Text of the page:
For the third year in a row the number of hate crimes reported in the U.S. rose, that’s according to a new FBI report.
“My primary experience is with the transgender community and I’ve heard all kinds of stories from acceptance to outright violence,” Zoyer Zyndel said.
“Unfortunately it’s not a surprise. A lot of us who have been paying attention have seen this coming,” Rabbi Rick Winer from Temple Beth Israel said. He attributed a large part of the problem to high tensions across the U.S.
“When our leaders use hateful rhetoric it filters down,” Winer said.
His synagogue, Temple Beth Israel, was a recent target after a community wide vigil following the mass shooting at a Pittsburgh synagogue.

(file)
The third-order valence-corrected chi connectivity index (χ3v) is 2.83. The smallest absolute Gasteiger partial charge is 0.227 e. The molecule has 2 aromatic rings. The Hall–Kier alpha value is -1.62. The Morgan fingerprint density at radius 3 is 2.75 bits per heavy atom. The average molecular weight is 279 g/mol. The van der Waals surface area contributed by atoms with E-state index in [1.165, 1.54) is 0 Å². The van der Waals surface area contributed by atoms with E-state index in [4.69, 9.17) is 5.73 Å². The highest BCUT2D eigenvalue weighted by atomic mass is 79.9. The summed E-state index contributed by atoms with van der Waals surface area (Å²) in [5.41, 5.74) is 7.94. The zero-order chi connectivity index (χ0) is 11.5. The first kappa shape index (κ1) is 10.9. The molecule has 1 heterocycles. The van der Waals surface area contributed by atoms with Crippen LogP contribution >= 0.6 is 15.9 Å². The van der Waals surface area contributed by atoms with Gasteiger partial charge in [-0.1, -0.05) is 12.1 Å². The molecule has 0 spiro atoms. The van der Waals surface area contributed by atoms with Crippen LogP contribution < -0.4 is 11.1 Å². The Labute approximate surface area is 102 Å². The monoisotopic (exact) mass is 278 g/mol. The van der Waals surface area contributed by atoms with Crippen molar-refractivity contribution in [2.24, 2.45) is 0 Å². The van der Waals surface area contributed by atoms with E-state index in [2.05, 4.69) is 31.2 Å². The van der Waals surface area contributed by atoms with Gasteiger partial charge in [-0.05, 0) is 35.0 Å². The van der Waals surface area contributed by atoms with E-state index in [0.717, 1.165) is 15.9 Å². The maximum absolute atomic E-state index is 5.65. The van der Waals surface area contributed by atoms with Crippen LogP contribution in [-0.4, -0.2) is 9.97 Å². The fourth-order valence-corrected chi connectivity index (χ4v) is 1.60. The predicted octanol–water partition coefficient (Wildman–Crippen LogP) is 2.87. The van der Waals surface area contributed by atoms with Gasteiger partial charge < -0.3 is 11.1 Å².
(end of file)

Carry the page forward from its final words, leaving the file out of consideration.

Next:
“After this amazing event we had bringing people together to recognize diversity — and it was probably the greatest showing I’ve seen of diverse religious representation — sometime that evening someone tore down a a piece of our sign, the word that says “Israel,” Winer said.
Police said it was a hate crime.
The study found in 2017 more than 58 percent of all religion based crimes were anti-Semitic.
While data showed many forms of hate crimes are on the rise, the study also noted an increase in reporting agencies.
Zoyer Zyndel, a trans activist, said it can be encouraging to see more accounts of these crimes.
“Folks who are being attacked for whatever demographic they belong to are coming forward to report it and say something to the police and the media and so that knowledge of hate crimes is more well known,” Zyndel said.
Winer said his community will remain positive. “There are plenty of people, if you care to look, you will find the messages of care and unity instead,” he said.
Find the FBI study at the link below:
There will be a day of remembrance for transgender lives lost to violence or suicide at 6 p.m. Friday Nov 16 at Fresno State’s North Gym.